What holds a lot of leaders back from embarking on change projects is the “Journey through Hell.” Others have different terms for it, but every change looks like a mistake in the middle of the change. You can graph it. There’s the point where you embark on the change journey. How to navigate that journey?
An interview with University of Virginia (UVA) Medical Center CEO, R. Edward Howell.
Excerpt from “Stewardship:The Noblest Form of Leadership – Part II,” Compass Clinical Consulting Profile in Healthcare Leadership Interview with University of Virginia Medical Center Chief Executive Officer, R. Edward Howell, by Cary Gutbezahl, MD.
Dr. Cary Gutbezahl (CCC): Change can lead to chaos. One of the things that may hold some healthcare leaders back from getting started is not knowing where that chaos departure point is. Where chaos might lead to despair and people will try to go back to the way they were doing things prior to the change.
R. Edward Howell (REH): I think that what holds a lot of leaders back is another element that I call the journey through hell. Others have different terms for it, but every change looks like a mistake in the middle of the change. You can graph it. There’s the point where you embark on the change journey.
The second point is that you have to get early adopters. Then what happens when you embark on the change and go into this valley—feedback valley—and you find out everything you’ve done is bad?
What too many leaders do when they get negative feedback is that they fail to follow through on the change they initiated. They go back to doing things the way they were doing them. They never give change a chance to work. Not every change is going to work, but leaders have to recognize the possibility of failure.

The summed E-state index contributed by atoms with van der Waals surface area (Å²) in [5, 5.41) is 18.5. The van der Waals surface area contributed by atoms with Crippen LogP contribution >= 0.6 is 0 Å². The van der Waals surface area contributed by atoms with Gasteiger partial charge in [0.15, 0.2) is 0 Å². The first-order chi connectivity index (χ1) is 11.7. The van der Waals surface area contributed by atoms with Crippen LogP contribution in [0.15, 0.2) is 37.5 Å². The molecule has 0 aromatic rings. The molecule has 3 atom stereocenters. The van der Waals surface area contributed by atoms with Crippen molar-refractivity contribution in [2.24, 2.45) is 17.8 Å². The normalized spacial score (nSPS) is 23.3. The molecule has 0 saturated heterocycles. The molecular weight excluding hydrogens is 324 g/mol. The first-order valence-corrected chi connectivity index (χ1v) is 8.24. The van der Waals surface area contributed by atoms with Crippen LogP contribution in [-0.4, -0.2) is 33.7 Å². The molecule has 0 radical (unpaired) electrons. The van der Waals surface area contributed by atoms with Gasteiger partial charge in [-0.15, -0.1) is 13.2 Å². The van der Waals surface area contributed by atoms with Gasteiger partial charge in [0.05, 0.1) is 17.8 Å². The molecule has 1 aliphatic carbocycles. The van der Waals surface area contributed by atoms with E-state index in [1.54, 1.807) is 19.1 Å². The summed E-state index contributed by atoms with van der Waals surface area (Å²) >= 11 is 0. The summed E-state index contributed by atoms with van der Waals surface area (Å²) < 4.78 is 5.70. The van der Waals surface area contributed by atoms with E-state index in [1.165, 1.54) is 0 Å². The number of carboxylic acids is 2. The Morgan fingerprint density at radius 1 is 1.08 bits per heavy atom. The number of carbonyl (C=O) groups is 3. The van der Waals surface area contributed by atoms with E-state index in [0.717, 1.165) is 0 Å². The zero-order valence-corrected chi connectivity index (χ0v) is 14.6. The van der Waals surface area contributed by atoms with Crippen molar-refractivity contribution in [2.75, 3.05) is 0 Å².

There is a concept in leadership of courage, and accepting the possibility of failure is a necessary courage of leadership. What we need to do is go through the valley of hell and get to the other side to see if what we have done works. Has it achieved the results that were needed? Do we need to make modifications? Or, worst case, go back to what we were doing?
What I’ve observed all too often is that in the middle of the valley of hell, organizations want to go back to the good old days. It almost takes on a spiritual nature of the good old days, but almost never were the good old days ever that good.
MAKING REAL CHANGE HAPPEN – ELECTRONIC MEDICAL RECORDS
REH: We undertook a different kind of change here in the last year—implementation of electronic medical records (EMRs). I know a lot of other organizations are going to have to go through implementations of EMRs.
We had previously attempted to implement—unsuccessfully—EMRs. We reconfigured our attempts, took a new direction and went with a fully integrated EMR—inpatient, outpatient, 147 different clinics and 68 different sites.
How did we do this? We got together and discussed what we wanted to do and what the ramifications might be, going back to the change and turbulence we talked about earlier. When you put in a new screen and look at the information about your patient, you create turbulence.
We discussed two possible scenarios:
1. Flip a switch and change all of our clinics in one day.
2. Flip the switch over time and change all of our inpatient units so we could fully convert inpatient and outpatient within a five-month time period.
We knew the minute we flipped that switch that the leadership would be in the valley of despair.
We knew turbulence and discord would reign, but we were committed to get through it. Recognizing that you will create turbulence and discord is a part of true change-agent leadership. I use the biblical analogy of the parting of the Red Sea. I’m sure that somewhere in the trek across the Red Sea there were some folks that thought, “this just isn’t working out.” But Moses didn’t take them back.
You have to give change a chance.
DOWNLOAD “Stewardship:The Noblest Form of Leadership – Part II,” Compass Clinical Consulting Profile in Healthcare Leadership with University of Virginia Medical Center Chief Executive Officer, R. Edward Howell.